New York-based TIAA-CREF says it will divest from companies doing business with the Sudanese government if the firms don't stop that business or don't attempt to end genocide and ease suffering in Darfur.

"We will evaluate progress within nine months and, if we still hold positions in these companies at that time, we will divest their shares from all accounts if milestones showing significant progress are not achieved, and announce that decision publicly. If target companies-PetroChina, CNPC Hong Kong, Oil and Natural Gas Corporation, Sinopec, and PETRONAS-refuse to meet with us, we will divest promptly," the company said in a press release today.

"If they agree to engage in a productive dialogue, we will continue to hold their shares as long as progress continues and as long as portfolio management concerns warrant," it added. "If a company takes meaningful steps to ease suffering and attempts to end genocide, we will remove it from our divestment list and continue the dialogue to assure changes occur."

As a result, Investors Against Genocide announced it withdrew its shareholder proposal from the proxy ballot for TIAA-CREF's July shareholders' meeting. The group has been pressuring TIAA-Cref to divest from firms investing in the Sudan.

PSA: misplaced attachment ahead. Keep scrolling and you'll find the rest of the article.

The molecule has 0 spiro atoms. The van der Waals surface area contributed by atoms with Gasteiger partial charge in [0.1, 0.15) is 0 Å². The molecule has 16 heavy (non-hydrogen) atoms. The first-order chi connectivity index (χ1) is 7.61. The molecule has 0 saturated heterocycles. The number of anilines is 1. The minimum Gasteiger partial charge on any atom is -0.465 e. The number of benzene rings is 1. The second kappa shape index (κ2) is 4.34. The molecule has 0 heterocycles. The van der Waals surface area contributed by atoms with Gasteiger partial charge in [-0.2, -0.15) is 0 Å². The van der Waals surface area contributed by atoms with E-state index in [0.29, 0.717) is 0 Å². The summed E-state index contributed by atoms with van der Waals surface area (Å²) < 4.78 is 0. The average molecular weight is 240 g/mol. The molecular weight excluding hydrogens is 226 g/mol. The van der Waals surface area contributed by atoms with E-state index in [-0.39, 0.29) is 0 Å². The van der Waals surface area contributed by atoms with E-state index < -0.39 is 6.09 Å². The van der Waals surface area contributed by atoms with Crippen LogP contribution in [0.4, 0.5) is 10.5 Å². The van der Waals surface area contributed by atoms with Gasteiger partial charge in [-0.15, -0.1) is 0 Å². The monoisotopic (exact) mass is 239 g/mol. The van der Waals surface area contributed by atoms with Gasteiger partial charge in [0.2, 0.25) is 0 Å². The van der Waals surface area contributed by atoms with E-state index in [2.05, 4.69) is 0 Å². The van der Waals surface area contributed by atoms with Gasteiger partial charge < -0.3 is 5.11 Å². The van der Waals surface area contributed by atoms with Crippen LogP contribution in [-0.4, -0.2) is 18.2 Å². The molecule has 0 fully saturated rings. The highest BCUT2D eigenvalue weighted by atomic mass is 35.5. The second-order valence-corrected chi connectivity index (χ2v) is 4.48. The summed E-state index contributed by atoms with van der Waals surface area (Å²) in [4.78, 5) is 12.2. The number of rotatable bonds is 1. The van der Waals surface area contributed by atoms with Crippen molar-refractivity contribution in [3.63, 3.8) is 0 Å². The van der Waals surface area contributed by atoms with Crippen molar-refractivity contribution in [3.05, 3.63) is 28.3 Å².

Also, U.S. Representatives Joseph Crowley (D-NY) and Melvin L. Watt (D-NC) issued statements applauding the announcement announcement.

TIAA-CREF says it will:
Seek meetings between its executives and executives of these companies to encourage them to take positive and meaningful humanitarian steps and attempt to end genocide;

Publicly endorse the U.N.-sponsored Principles for Responsible Investment. Signatories include institutional investors with a combined $2.5 trillion in assets under management with whom we will join to urge companies operating in Sudan to confront human rights abuses; and

Call upon other financial services companies to follow our lead and increase pressure on target companies.

On March 10, Vanguard announced that it had implemented a new, corporate-wide policy that it said was "substantially identical" to Investors Against Genocide's shareholder proposal regarding investments in companies connected with genocide and crimes against humanity. According to Vanguard's SEC filing of preliminary proxy materials for its shareholder meeting on July 2, 2009, the Vanguard funds' "trustees directed Vanguard to implement a formal procedure for regular reporting to the trustees on portfolio companies whose direct involvement in crimes against humanity or patterns of egregious abuses of human rights would warrant engagement or potential divestment."